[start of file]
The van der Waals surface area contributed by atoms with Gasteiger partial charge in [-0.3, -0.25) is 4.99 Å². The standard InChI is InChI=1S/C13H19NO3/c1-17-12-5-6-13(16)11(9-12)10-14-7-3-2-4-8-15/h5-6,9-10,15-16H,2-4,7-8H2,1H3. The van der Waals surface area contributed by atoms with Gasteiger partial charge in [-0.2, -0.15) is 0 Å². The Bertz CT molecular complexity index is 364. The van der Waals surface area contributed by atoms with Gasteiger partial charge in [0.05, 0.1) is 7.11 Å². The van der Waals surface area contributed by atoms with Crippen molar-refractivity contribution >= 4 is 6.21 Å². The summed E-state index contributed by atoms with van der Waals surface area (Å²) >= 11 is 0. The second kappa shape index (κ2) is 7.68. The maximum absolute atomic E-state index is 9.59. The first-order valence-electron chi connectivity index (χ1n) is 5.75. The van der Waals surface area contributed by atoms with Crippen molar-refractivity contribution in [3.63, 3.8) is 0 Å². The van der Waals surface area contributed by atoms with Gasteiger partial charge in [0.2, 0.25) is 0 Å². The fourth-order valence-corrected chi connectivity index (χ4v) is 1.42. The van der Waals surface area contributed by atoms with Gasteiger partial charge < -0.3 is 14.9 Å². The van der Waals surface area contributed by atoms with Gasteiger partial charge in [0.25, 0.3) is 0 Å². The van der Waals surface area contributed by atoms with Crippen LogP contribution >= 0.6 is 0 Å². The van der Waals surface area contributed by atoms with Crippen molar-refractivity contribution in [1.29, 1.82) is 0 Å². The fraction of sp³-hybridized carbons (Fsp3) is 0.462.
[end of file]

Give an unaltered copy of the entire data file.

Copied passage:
The van der Waals surface area contributed by atoms with Gasteiger partial charge in [-0.3, -0.25) is 4.99 Å². The standard InChI is InChI=1S/C13H19NO3/c1-17-12-5-6-13(16)11(9-12)10-14-7-3-2-4-8-15/h5-6,9-10,15-16H,2-4,7-8H2,1H3. The van der Waals surface area contributed by atoms with Gasteiger partial charge in [-0.2, -0.15) is 0 Å². The Bertz CT molecular complexity index is 364. The van der Waals surface area contributed by atoms with Gasteiger partial charge in [0.05, 0.1) is 7.11 Å². The van der Waals surface area contributed by atoms with Crippen molar-refractivity contribution >= 4 is 6.21 Å². The summed E-state index contributed by atoms with van der Waals surface area (Å²) >= 11 is 0. The second kappa shape index (κ2) is 7.68. The maximum absolute atomic E-state index is 9.59. The first-order valence-electron chi connectivity index (χ1n) is 5.75. The van der Waals surface area contributed by atoms with Crippen molar-refractivity contribution in [3.63, 3.8) is 0 Å². The van der Waals surface area contributed by atoms with Gasteiger partial charge in [0.2, 0.25) is 0 Å². The fourth-order valence-corrected chi connectivity index (χ4v) is 1.42. The van der Waals surface area contributed by atoms with Gasteiger partial charge < -0.3 is 14.9 Å². The van der Waals surface area contributed by atoms with Gasteiger partial charge in [0.25, 0.3) is 0 Å². The van der Waals surface area contributed by atoms with Crippen LogP contribution >= 0.6 is 0 Å². The van der Waals surface area contributed by atoms with Crippen molar-refractivity contribution in [1.29, 1.82) is 0 Å². The fraction of sp³-hybridized carbons (Fsp3) is 0.462.